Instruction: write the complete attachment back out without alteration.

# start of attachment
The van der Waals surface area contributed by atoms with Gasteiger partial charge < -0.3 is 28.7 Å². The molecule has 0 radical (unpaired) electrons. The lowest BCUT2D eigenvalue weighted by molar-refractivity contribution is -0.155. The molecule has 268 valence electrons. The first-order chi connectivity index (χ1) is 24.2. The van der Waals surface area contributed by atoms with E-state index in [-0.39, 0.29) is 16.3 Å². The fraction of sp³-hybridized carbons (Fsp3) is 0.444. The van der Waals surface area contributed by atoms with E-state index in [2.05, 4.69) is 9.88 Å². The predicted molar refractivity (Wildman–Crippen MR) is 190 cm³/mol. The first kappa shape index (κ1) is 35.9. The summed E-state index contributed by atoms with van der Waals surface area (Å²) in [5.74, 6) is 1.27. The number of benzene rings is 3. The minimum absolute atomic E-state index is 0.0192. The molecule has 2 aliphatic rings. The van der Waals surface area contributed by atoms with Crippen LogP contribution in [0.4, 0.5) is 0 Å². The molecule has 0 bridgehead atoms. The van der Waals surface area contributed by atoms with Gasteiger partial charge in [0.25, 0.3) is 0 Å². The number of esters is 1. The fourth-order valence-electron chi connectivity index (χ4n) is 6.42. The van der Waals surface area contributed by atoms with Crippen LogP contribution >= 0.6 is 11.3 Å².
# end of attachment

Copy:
The van der Waals surface area contributed by atoms with Gasteiger partial charge < -0.3 is 28.7 Å². The molecule has 0 radical (unpaired) electrons. The lowest BCUT2D eigenvalue weighted by molar-refractivity contribution is -0.155. The molecule has 268 valence electrons. The first-order chi connectivity index (χ1) is 24.2. The van der Waals surface area contributed by atoms with E-state index in [-0.39, 0.29) is 16.3 Å². The fraction of sp³-hybridized carbons (Fsp3) is 0.444. The van der Waals surface area contributed by atoms with E-state index in [2.05, 4.69) is 9.88 Å². The predicted molar refractivity (Wildman–Crippen MR) is 190 cm³/mol. The first kappa shape index (κ1) is 35.9. The summed E-state index contributed by atoms with van der Waals surface area (Å²) in [5.74, 6) is 1.27. The number of benzene rings is 3. The minimum absolute atomic E-state index is 0.0192. The molecule has 2 aliphatic rings. The van der Waals surface area contributed by atoms with Crippen LogP contribution in [0.4, 0.5) is 0 Å². The molecule has 0 bridgehead atoms. The van der Waals surface area contributed by atoms with Gasteiger partial charge in [0.25, 0.3) is 0 Å². The number of esters is 1. The fourth-order valence-electron chi connectivity index (χ4n) is 6.42. The van der Waals surface area contributed by atoms with Crippen LogP contribution >= 0.6 is 11.3 Å².